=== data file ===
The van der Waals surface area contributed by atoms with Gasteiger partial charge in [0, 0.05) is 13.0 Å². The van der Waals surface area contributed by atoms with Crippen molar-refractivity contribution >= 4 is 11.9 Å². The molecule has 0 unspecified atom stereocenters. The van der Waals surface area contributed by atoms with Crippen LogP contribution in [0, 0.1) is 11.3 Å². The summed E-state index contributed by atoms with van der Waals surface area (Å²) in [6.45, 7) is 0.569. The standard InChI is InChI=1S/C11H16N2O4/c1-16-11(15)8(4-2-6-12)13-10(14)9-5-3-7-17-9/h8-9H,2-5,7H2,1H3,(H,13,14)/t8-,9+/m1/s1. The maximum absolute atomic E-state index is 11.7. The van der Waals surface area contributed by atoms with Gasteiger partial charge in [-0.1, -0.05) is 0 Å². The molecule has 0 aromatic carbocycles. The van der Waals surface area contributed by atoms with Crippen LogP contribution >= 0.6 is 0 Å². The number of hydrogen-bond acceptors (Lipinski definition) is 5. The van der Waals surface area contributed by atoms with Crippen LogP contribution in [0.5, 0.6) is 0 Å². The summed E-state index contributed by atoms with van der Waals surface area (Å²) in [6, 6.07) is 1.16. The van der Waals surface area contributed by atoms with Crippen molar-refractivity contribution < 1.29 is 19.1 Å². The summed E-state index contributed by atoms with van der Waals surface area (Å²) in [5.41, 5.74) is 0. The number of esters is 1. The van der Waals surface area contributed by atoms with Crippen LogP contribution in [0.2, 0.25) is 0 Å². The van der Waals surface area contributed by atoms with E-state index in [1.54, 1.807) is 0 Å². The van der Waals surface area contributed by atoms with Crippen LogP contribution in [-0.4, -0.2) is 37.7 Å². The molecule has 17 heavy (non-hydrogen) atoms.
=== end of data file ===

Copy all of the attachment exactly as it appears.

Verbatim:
The van der Waals surface area contributed by atoms with Gasteiger partial charge in [0, 0.05) is 13.0 Å². The van der Waals surface area contributed by atoms with Crippen molar-refractivity contribution >= 4 is 11.9 Å². The molecule has 0 unspecified atom stereocenters. The van der Waals surface area contributed by atoms with Crippen LogP contribution in [0, 0.1) is 11.3 Å². The summed E-state index contributed by atoms with van der Waals surface area (Å²) in [6.45, 7) is 0.569. The standard InChI is InChI=1S/C11H16N2O4/c1-16-11(15)8(4-2-6-12)13-10(14)9-5-3-7-17-9/h8-9H,2-5,7H2,1H3,(H,13,14)/t8-,9+/m1/s1. The maximum absolute atomic E-state index is 11.7. The van der Waals surface area contributed by atoms with Gasteiger partial charge in [-0.1, -0.05) is 0 Å². The molecule has 0 aromatic carbocycles. The van der Waals surface area contributed by atoms with Crippen LogP contribution >= 0.6 is 0 Å². The number of hydrogen-bond acceptors (Lipinski definition) is 5. The van der Waals surface area contributed by atoms with Crippen LogP contribution in [0.5, 0.6) is 0 Å². The summed E-state index contributed by atoms with van der Waals surface area (Å²) in [6, 6.07) is 1.16. The van der Waals surface area contributed by atoms with Crippen molar-refractivity contribution < 1.29 is 19.1 Å². The summed E-state index contributed by atoms with van der Waals surface area (Å²) in [5.41, 5.74) is 0. The number of esters is 1. The van der Waals surface area contributed by atoms with Crippen LogP contribution in [0.2, 0.25) is 0 Å². The van der Waals surface area contributed by atoms with E-state index in [1.54, 1.807) is 0 Å². The van der Waals surface area contributed by atoms with Crippen LogP contribution in [-0.4, -0.2) is 37.7 Å². The molecule has 17 heavy (non-hydrogen) atoms.